Me You Them

(Eu Tu Eles, Andrucha Waddington, Brazil, 2000)


We see precious little Brazilian cinema in Australia, and what we do get is a highly filtered selection.

Me You Them conforms to the apolitical, "tough love" style of comedy-drama with which we are familiar from the work of Hector Babenco or Walter Salles (both of whom are thanked in the credits). Almost obligatorily, it has a terrific soundtrack (primarily of songs by Gilberto Gil).

Darlene (Regina Casé) is an earthy woman whose first disappointment in love – left waiting at the wedding altar, pregnant – spurs her into adopting a quietly defiant, progressive lifestyle. She agrees to marry the older Osias (Lima Duarte) but, as the years go by, manages to incorporate into the household two other guys, Zezhino (Stênio Garcia) and Ciro (Luiz Carlos Vasconcelos), with whom she has children.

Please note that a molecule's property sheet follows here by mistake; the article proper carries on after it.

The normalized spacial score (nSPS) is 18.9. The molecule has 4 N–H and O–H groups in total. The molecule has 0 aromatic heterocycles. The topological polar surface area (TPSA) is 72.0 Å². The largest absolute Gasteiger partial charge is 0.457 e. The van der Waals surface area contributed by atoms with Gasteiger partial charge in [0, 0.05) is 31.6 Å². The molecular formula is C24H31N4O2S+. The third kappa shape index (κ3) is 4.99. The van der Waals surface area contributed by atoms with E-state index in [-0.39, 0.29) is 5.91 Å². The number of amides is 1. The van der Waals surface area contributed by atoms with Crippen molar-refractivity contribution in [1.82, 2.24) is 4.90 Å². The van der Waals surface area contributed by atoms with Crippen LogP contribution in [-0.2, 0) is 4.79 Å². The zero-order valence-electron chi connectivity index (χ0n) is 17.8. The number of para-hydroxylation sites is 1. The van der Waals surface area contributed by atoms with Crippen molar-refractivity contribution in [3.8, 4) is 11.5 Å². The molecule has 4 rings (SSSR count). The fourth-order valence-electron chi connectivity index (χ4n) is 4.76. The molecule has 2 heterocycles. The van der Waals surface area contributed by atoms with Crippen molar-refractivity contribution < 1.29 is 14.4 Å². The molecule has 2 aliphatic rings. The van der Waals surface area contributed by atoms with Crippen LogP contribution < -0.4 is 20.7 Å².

There is very little social context around this group. Detached, they form both a family and a community, gently coping with the ongoing scandal of their unconventional arrangement. Small changes to the internal dynamic – such as when the seemingly passive Osias decides to take charge – perk up the plot. It is a pity we never really learn how the four children of this community process these events.

Films about a female free spirit who simultaneously loves several men (Arthur Penn's Four Friends [1980] is the best of them) possess a curious pathos. They tend to culminate in the moment when a man watches his partner making love to another – and learns the necessity to renounce his possessive, egoistic ways. Elena Soàrez's script explores this theme all the way to a strangely ambiguous conclusion.

Within its own modest terms, Me You Them is a good film. Casé is a splendid screen presence, and the men around her project various comic degrees of perplexity, delight and exasperation.

Andrucha Waddington's direction creates an intriguing tension from small, wordless interactions, and respects the humanity of even the least likeable characters, such as Osias' gruff sister, Raquel (Nilda Spencer).

© Adrian Martin November 2001

Film Critic: Adrian Martin
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